• “Thank you for the offer. I am not feeling up to much people contact.”
  • “No thank you.”
  • “No.”

Please put the necessary people on speed dial (including your professional helpers, if your mental health tends to become more work over the holidays). Be prepared by acknowledging that you have had other holidays where your mental health has been hard, and you just want to let people know you have them on the short list. Let your doctor know. Ask who to reach out to in their absence. Let your closest friends/safest people know. Here are some examples:

“Would you mind if I reach out to you if I see my mental health declining over the holidays? I may need a supportive talk, or a visit. I am trying to be proactive.”

***If you do not have proper support, please go to this link on my website and check out which of these resources feel like they would be a good fit for you. Also use Reddit to find many specific topics (estrangement is a big one on there).  

An honest moment: My worst depressive episodes have always been in December. My depression always hits extremely hard and fast. Daytime naps are the most common culprit. I peacefully lay down for a Saturday afternoon nap, and when I wake up, I am unable to get out of bed (sometimes for days). This trend for me has always been from going as fast as I could to avoid what was going on inside of me, while continuing to give to others what I did not have. Please trust me when I tell you that these boundaries and the preparation may feel small, but they make a massive difference when you are hurting.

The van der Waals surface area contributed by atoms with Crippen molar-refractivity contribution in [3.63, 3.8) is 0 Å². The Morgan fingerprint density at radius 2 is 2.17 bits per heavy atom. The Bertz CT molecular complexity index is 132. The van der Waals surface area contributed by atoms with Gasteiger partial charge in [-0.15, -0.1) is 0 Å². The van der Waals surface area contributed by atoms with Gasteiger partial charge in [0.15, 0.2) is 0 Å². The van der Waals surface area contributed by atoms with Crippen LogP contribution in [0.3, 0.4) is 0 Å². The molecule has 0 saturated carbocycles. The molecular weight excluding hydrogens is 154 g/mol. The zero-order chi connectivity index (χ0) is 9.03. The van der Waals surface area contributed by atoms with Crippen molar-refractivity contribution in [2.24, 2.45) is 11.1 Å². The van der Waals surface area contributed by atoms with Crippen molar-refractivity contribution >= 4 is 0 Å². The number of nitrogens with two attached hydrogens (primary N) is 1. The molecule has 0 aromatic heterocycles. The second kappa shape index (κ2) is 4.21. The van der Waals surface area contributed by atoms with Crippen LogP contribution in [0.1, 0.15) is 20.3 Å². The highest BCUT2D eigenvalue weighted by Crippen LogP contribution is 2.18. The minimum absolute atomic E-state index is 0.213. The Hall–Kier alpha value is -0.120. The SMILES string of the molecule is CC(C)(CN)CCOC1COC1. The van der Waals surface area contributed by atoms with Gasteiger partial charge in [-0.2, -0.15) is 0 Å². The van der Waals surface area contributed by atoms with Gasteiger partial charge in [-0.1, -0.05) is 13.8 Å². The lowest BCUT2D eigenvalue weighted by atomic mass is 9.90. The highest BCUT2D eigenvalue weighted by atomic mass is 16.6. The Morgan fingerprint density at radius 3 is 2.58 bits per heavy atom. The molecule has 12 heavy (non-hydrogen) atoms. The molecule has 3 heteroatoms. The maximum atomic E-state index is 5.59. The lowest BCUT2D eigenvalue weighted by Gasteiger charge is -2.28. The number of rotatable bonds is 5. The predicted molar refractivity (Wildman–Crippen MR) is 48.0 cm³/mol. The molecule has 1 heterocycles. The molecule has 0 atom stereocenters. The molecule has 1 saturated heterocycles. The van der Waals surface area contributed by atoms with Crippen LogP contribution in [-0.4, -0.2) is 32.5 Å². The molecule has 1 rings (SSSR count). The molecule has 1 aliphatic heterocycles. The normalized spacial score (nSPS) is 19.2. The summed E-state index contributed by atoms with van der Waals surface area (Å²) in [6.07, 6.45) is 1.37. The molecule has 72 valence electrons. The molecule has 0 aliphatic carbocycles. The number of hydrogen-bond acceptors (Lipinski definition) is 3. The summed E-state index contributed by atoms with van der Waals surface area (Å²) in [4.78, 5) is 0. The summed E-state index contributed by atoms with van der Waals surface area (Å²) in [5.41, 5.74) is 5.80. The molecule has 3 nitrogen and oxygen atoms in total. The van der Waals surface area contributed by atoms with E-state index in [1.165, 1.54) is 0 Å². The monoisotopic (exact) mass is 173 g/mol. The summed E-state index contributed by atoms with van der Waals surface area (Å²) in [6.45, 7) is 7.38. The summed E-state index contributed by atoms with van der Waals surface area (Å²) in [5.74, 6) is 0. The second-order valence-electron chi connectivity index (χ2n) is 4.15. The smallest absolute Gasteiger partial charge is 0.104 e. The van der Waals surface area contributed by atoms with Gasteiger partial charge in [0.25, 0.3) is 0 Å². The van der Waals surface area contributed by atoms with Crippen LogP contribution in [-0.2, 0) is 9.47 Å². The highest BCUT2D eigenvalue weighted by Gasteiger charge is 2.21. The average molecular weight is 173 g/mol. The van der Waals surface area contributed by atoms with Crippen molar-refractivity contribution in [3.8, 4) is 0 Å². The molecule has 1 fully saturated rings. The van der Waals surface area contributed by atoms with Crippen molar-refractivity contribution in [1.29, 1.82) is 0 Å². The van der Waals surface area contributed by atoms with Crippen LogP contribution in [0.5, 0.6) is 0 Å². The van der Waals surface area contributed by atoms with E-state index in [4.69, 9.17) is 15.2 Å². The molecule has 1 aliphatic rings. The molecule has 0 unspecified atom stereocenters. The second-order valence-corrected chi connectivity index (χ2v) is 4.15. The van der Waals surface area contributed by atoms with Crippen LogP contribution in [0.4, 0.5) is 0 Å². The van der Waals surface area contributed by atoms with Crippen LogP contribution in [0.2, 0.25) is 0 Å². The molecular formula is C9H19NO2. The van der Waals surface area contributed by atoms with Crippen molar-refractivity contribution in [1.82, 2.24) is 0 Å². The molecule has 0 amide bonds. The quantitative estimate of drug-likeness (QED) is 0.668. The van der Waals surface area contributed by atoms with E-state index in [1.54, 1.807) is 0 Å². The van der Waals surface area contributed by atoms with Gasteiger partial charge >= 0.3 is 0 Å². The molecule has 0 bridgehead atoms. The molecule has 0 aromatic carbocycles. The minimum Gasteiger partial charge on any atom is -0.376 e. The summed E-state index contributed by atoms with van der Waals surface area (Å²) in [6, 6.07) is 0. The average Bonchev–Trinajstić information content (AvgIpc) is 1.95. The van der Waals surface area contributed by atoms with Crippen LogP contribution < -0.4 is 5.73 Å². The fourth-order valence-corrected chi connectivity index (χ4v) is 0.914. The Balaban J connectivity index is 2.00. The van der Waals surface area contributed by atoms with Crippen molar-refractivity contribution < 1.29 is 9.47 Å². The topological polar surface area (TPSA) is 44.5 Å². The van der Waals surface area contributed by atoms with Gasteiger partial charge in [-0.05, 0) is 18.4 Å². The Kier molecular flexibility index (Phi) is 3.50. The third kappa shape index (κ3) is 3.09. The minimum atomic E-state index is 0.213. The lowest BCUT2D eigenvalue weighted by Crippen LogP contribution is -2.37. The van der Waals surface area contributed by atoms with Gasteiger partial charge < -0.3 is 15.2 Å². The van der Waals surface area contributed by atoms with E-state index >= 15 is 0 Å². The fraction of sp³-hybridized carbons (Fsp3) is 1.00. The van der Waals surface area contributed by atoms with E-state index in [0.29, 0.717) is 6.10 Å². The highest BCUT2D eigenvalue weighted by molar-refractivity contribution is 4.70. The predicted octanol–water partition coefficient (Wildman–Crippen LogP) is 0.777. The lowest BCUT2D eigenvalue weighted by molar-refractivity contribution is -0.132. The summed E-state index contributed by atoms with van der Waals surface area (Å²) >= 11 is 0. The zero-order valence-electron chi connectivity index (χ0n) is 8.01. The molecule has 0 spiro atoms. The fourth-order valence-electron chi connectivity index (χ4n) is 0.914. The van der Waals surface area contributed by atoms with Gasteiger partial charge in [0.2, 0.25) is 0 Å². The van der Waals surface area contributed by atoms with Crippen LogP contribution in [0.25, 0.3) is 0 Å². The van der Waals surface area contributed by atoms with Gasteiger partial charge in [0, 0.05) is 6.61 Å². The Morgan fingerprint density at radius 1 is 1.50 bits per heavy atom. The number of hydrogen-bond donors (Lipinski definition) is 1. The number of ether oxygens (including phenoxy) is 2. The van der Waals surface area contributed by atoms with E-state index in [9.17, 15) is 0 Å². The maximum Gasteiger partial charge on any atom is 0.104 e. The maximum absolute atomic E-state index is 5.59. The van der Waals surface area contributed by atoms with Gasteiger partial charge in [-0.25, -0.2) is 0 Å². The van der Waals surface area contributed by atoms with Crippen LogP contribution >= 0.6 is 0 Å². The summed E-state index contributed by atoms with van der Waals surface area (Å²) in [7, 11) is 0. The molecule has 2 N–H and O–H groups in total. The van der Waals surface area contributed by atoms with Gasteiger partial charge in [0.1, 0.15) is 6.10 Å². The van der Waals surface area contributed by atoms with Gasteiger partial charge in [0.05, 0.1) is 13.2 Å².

Engage in the things you enjoy most as often as possible. Acknowledge how hard it is to be present and then invite something in that always offers you relief. Watch your favorite movies. Eat your favorite meals. Sit in your favorite spot, and listen to your favorite song. Find new movies, meals, and songs. I don’t want to contradict myself, but when being present is too much, distract yourself. The goal is for you to get through the holidays feeling safe. Distraction is not bad. 

A few other tips:

  • Be aware of topics in conversations that tend to trigger you and do not engage. Take a breath and say to yourself “I do not owe this time to anyone.” Kindly express “I don’t have the capacity to speak on that at this time” or slowly walk away. 
  • Take notes of how you are seeing yourself grow since last year. What are you most proud of that you handled differently?
  • Write out what does work this year and what you would like to be different next year. Put that in your calendar to pop up as a reminder. 
  • Meet me in the IG stories as often as you can and I will load you all down with memes and messages from one another. Stay tuned on that!

I hope this year the holidays are something that do not come costly to you. I hope they are a transitional chapter where you shed the expectations of what costs too much and you find yourself bathed in peace and pleasure. 

I’m so glad you’re here!

Nate

P.S. – I am hosting my first live retreat in Costa Rica in January. If you are interested in this, click here to get more information and join the waitlist. 

P.P.S. – I have an additional free guide coming to you next month: “A Beginners Guide to Trauma Recovery.” Sign up below so you’re notified when it’s available.